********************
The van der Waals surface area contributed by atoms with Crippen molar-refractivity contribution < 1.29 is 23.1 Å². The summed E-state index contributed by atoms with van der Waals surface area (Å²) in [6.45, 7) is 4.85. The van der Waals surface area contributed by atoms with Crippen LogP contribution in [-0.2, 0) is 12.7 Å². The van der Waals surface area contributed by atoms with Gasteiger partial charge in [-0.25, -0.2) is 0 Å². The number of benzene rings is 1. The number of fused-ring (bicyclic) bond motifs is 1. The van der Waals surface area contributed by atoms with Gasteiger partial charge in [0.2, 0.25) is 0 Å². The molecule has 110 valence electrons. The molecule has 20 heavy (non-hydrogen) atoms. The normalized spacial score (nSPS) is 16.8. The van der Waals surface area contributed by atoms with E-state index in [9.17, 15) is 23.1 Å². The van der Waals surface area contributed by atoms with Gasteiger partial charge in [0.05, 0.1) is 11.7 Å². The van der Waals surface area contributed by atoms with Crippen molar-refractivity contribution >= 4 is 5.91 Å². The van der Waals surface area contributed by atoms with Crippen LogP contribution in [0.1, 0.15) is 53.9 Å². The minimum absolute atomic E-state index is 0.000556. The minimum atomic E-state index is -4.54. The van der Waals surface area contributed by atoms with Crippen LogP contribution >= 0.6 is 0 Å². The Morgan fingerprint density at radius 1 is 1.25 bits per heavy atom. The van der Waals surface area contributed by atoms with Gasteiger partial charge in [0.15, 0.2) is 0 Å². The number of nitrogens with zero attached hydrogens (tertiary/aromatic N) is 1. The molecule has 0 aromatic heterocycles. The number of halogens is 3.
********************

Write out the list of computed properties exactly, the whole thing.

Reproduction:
The van der Waals surface area contributed by atoms with Crippen molar-refractivity contribution < 1.29 is 23.1 Å². The summed E-state index contributed by atoms with van der Waals surface area (Å²) in [6.45, 7) is 4.85. The van der Waals surface area contributed by atoms with Crippen LogP contribution in [-0.2, 0) is 12.7 Å². The van der Waals surface area contributed by atoms with Gasteiger partial charge in [-0.25, -0.2) is 0 Å². The number of benzene rings is 1. The number of fused-ring (bicyclic) bond motifs is 1. The van der Waals surface area contributed by atoms with Gasteiger partial charge in [0.2, 0.25) is 0 Å². The molecule has 110 valence electrons. The molecule has 20 heavy (non-hydrogen) atoms. The normalized spacial score (nSPS) is 16.8. The van der Waals surface area contributed by atoms with E-state index in [9.17, 15) is 23.1 Å². The van der Waals surface area contributed by atoms with Gasteiger partial charge in [0.05, 0.1) is 11.7 Å². The van der Waals surface area contributed by atoms with Crippen molar-refractivity contribution >= 4 is 5.91 Å². The van der Waals surface area contributed by atoms with Crippen LogP contribution in [0.1, 0.15) is 53.9 Å². The minimum absolute atomic E-state index is 0.000556. The minimum atomic E-state index is -4.54. The van der Waals surface area contributed by atoms with Crippen LogP contribution >= 0.6 is 0 Å². The Morgan fingerprint density at radius 1 is 1.25 bits per heavy atom. The van der Waals surface area contributed by atoms with Gasteiger partial charge in [0.15, 0.2) is 0 Å². The number of nitrogens with zero attached hydrogens (tertiary/aromatic N) is 1. The molecule has 0 aromatic heterocycles. The number of halogens is 3.